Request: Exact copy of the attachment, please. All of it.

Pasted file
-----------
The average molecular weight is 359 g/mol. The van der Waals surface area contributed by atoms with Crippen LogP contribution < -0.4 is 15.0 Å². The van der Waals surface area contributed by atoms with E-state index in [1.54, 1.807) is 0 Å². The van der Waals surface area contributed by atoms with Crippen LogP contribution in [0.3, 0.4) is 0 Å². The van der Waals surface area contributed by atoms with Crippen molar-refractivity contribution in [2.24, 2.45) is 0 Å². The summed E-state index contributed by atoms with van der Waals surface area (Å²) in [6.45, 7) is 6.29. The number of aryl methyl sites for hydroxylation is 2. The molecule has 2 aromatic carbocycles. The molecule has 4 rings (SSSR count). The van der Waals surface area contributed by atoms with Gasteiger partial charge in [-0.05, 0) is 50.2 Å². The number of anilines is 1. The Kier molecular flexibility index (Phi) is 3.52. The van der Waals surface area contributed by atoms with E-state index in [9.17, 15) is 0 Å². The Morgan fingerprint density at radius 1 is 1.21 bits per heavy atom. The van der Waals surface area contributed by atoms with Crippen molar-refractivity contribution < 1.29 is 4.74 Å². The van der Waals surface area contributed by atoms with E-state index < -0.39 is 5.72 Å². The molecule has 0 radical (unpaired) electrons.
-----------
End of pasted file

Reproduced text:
The average molecular weight is 359 g/mol. The van der Waals surface area contributed by atoms with Crippen LogP contribution < -0.4 is 15.0 Å². The van der Waals surface area contributed by atoms with E-state index in [1.54, 1.807) is 0 Å². The van der Waals surface area contributed by atoms with Crippen LogP contribution in [0.3, 0.4) is 0 Å². The van der Waals surface area contributed by atoms with Crippen molar-refractivity contribution in [2.24, 2.45) is 0 Å². The summed E-state index contributed by atoms with van der Waals surface area (Å²) in [6.45, 7) is 6.29. The number of aryl methyl sites for hydroxylation is 2. The molecule has 2 aromatic carbocycles. The molecule has 4 rings (SSSR count). The van der Waals surface area contributed by atoms with Gasteiger partial charge in [-0.05, 0) is 50.2 Å². The number of anilines is 1. The Kier molecular flexibility index (Phi) is 3.52. The van der Waals surface area contributed by atoms with E-state index in [9.17, 15) is 0 Å². The Morgan fingerprint density at radius 1 is 1.21 bits per heavy atom. The van der Waals surface area contributed by atoms with Crippen molar-refractivity contribution < 1.29 is 4.74 Å². The van der Waals surface area contributed by atoms with E-state index < -0.39 is 5.72 Å². The molecule has 0 radical (unpaired) electrons.